In her younger years, the physical difficulties and discrimination she faced as a woman with disabilities led Phum Leakena to several suicide attempts.
Now 27, Leakena is working to encourage the government to exact legislation meant to protect the rights of Cambodians living with disabilities, she said yesterday.
In celebration of International Human Rights Day, the Cambodian Disabled People’s Organisation (CDPO) is hosting an event at the Olympic Stadium featuring musical and comedic performances at 4:30pm today. But despite the government’s passing of a law for people with disabilities and its 2012 ratification of the UN Convention on the Rights of People with Disabilities, organisers say the initiatives do little to help those with disabilities.
“I am happy to see the disability law protects disabled people, but I think it is not enforced yet,” said Leakena, a CDPO staffer who has a withered leg and is blind in one eye. “We . . . still lack implementation.”
As of July 2009, when the government passed the law protecting the rights of people with disabilities, 1.4 per cent of Cambodia’s nearly 14.5 million population were living with a handicap, the law says.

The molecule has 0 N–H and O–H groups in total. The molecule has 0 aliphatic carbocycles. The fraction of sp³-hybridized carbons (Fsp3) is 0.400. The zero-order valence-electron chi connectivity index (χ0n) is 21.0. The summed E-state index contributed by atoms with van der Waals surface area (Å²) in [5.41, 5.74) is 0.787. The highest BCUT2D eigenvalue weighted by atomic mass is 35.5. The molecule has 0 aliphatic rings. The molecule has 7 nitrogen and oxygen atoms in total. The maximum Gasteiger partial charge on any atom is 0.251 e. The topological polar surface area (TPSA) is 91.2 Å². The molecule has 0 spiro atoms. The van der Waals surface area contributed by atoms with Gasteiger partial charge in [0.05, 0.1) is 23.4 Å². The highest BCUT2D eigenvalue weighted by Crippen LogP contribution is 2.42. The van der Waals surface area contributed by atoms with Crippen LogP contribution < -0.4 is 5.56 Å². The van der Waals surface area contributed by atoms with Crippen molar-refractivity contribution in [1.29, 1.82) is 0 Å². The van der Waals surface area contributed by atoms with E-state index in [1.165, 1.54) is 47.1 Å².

Under the law, 2 per cent of all new government hires are required to be people with disabilities, and all state-owned buildings must be handicap-accessible.
However, the government has since failed to live up to its employment quotas, and has largely ignored building accessibility requirements, according to CDPO executive director Ngin Saorath said.
“How can people enjoy their right to work when their working environment isn’t accessible?” Saorath asked. “There really needs to be action taken, not just talking.”
Saorath estimates that about 90 per cent of government buildings in Cambodia are currently not accessible.
A spokesman for the Ministry of Social Affairs’ Disabled Action Council, which monitors compliance, yesterday said the council could not comment.
UNDP spokesman Munthit Ker said the UN is helping CDPO spread awareness and supports further action to ensure equality for people with disabilities, and called for “a strong enforcement mechanism to address violations of the rights of persons with disabilities”.
ADDITIONAL REPORTING BY MOM KUNTHEAR